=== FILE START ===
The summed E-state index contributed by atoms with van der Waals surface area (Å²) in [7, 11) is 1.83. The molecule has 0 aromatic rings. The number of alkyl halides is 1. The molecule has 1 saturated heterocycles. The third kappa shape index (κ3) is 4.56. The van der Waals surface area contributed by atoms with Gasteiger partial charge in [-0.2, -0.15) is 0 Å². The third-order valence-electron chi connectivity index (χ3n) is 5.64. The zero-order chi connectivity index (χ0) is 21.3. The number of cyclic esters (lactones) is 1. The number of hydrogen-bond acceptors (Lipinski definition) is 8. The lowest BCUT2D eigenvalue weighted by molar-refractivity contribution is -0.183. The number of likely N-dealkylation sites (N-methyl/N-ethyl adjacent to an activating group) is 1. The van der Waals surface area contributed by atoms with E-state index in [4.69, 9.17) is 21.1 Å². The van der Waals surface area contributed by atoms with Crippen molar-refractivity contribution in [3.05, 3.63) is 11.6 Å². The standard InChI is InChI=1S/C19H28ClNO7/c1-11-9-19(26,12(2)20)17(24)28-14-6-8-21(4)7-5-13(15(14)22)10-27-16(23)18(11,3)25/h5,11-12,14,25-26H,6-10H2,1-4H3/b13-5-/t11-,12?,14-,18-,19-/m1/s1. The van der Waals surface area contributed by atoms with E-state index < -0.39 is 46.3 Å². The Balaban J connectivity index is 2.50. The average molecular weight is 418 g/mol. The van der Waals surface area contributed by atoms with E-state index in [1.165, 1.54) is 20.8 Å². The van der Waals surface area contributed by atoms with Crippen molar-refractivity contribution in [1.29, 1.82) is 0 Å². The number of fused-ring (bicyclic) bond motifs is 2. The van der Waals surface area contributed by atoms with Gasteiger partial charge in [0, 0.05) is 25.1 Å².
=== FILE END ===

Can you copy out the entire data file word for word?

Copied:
The summed E-state index contributed by atoms with van der Waals surface area (Å²) in [7, 11) is 1.83. The molecule has 0 aromatic rings. The number of alkyl halides is 1. The molecule has 1 saturated heterocycles. The third kappa shape index (κ3) is 4.56. The van der Waals surface area contributed by atoms with Gasteiger partial charge in [-0.2, -0.15) is 0 Å². The third-order valence-electron chi connectivity index (χ3n) is 5.64. The zero-order chi connectivity index (χ0) is 21.3. The number of cyclic esters (lactones) is 1. The number of hydrogen-bond acceptors (Lipinski definition) is 8. The lowest BCUT2D eigenvalue weighted by molar-refractivity contribution is -0.183. The number of likely N-dealkylation sites (N-methyl/N-ethyl adjacent to an activating group) is 1. The van der Waals surface area contributed by atoms with E-state index in [4.69, 9.17) is 21.1 Å². The van der Waals surface area contributed by atoms with Crippen molar-refractivity contribution in [3.05, 3.63) is 11.6 Å². The standard InChI is InChI=1S/C19H28ClNO7/c1-11-9-19(26,12(2)20)17(24)28-14-6-8-21(4)7-5-13(15(14)22)10-27-16(23)18(11,3)25/h5,11-12,14,25-26H,6-10H2,1-4H3/b13-5-/t11-,12?,14-,18-,19-/m1/s1. The van der Waals surface area contributed by atoms with E-state index < -0.39 is 46.3 Å². The Balaban J connectivity index is 2.50. The average molecular weight is 418 g/mol. The van der Waals surface area contributed by atoms with E-state index in [1.165, 1.54) is 20.8 Å². The van der Waals surface area contributed by atoms with Crippen molar-refractivity contribution in [1.29, 1.82) is 0 Å². The number of fused-ring (bicyclic) bond motifs is 2. The van der Waals surface area contributed by atoms with Gasteiger partial charge in [0, 0.05) is 25.1 Å².